December 21, 2007

Within hours of Time magazine’s announcement that it had chosen Vladimir Putin as it’s “€œPerson of the Year,”€ the GOP’s Team America began competing with one another to see who could be the most outraged.

Musing with Glenn Beck, Romney was “€œappalled,”€ calling the choice “€œreally disgusting.”€ In the governor’s mind, Time should never have dared give the honor to anyone but David Petraeus. He added: “€œOur mainstream media, I think, has just showed its hand”€ in reference to their love of dictators, particularly of the Russian variety. Although the NYTime‘s Walter Duranty was wont to fawn over Stalin”€>NYTime’s Walter Duranty was wont to fawn over Stalin, I haven”€™t seen much Russophilia in the MSM since the socialist paradise collapsed 15 years ago. I instead distinctly remember the MSM”€”Left, Right, and Center”€”cheering on the various color-coded revolutions specifically because they were anti-Putin, and, more recently, CNN presenting an hour-long special on “€œCzar Putin“€ and the “€œdark truth”€ about the new Russia. In this program, Christiane Amanpour reported that the president has “€œnear absolute power”€”€”a truly grandiose claim.

McCain tried to one-up his New Hampshire rival by announcing, “€œI looked into his eyes and saw three letters: a K, a G and a B.”€ The dig at Bush’s naïve glance into Vlad’s soul in 2001 is warranted; however, McCain seems to hunger after another Cold War, mentioning that a new one probably won”€™t get started up again because Russia isn”€™t up to the task. What a pity.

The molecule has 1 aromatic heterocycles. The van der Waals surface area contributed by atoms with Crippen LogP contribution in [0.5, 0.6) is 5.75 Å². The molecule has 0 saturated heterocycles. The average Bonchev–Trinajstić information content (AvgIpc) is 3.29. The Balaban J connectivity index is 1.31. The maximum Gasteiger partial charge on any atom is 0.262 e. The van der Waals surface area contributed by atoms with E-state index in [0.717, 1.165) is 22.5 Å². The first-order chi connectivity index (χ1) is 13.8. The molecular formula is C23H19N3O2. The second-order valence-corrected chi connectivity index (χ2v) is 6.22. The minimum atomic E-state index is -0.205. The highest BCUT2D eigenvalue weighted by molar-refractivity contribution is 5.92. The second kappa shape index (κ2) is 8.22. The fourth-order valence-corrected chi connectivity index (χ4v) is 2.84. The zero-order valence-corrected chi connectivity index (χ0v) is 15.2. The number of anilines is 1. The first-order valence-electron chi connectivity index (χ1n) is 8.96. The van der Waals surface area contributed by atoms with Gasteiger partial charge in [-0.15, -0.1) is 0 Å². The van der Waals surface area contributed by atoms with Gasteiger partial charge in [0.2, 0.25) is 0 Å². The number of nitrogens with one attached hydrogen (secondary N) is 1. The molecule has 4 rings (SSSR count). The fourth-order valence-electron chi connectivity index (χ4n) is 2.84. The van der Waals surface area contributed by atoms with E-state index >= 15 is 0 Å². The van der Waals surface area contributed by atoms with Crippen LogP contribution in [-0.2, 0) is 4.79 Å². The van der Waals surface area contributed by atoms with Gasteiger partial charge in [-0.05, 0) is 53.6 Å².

What Romney and McCain don”€™t seem to understand is that Time‘s “€œMan of the Year”€ is not an award given to the “€œmost patriotic American”€ or “€œmost diligent watcher of FOXNews”€”€”if so, Karen Hughes would have taken home the prize multiple times.

Instead, it goes to the person who most greatly affected world affairs. Many such people weren”€™t exactly angels. Adolph Hitler got the nod in 1938; Chinese Communist Deng Xiaoping and actual Russian dictator Joseph Stalin each won it twice; Ayatollah Komeini was recognized in the year of the Iranian Revolution; and more equivocal figures like Anwar Sadat, Richard Nixon, and Henry Kissinger all made the Time cover. (A full list can be found here.) Indeed, after Time‘s foray into narcissism in 2006, it’s good to see that they”€™re returning to geopolitics. A year ago, Patrick Buchanan made a good argument that Ahmadinejad should have been the Person of 2006; he was equally deserving in 2007.

Should Putin have won? Undoubtedly: A man who leaves his second term in office with 80% approval rating, who has secured control over his party and appointed a loyalist successor, who used petropower to reclaim Russian hegemony in the East, who has built a military alliance with the new colossus of the 21st century, China, and who has witnessed continued economic growth under his leadership is more than qualified for “€œPerson of the Year”€ honors.

Romney and McCain are in a fuss about Putin not because he’s some kind of dictator (Washington gets along with other autocrats just fine) but because the Russian president pursues what he sees as good for his country no matter whether Washington likes it or not. If the post-9/11 GOP continues to reject the very notion that other countries”€™ national interests might be different than America’s, they will continue to fail in the arena of foreign affairs”€”but at least they”€™ll have plenty more opportunities to be publicly outraged.    


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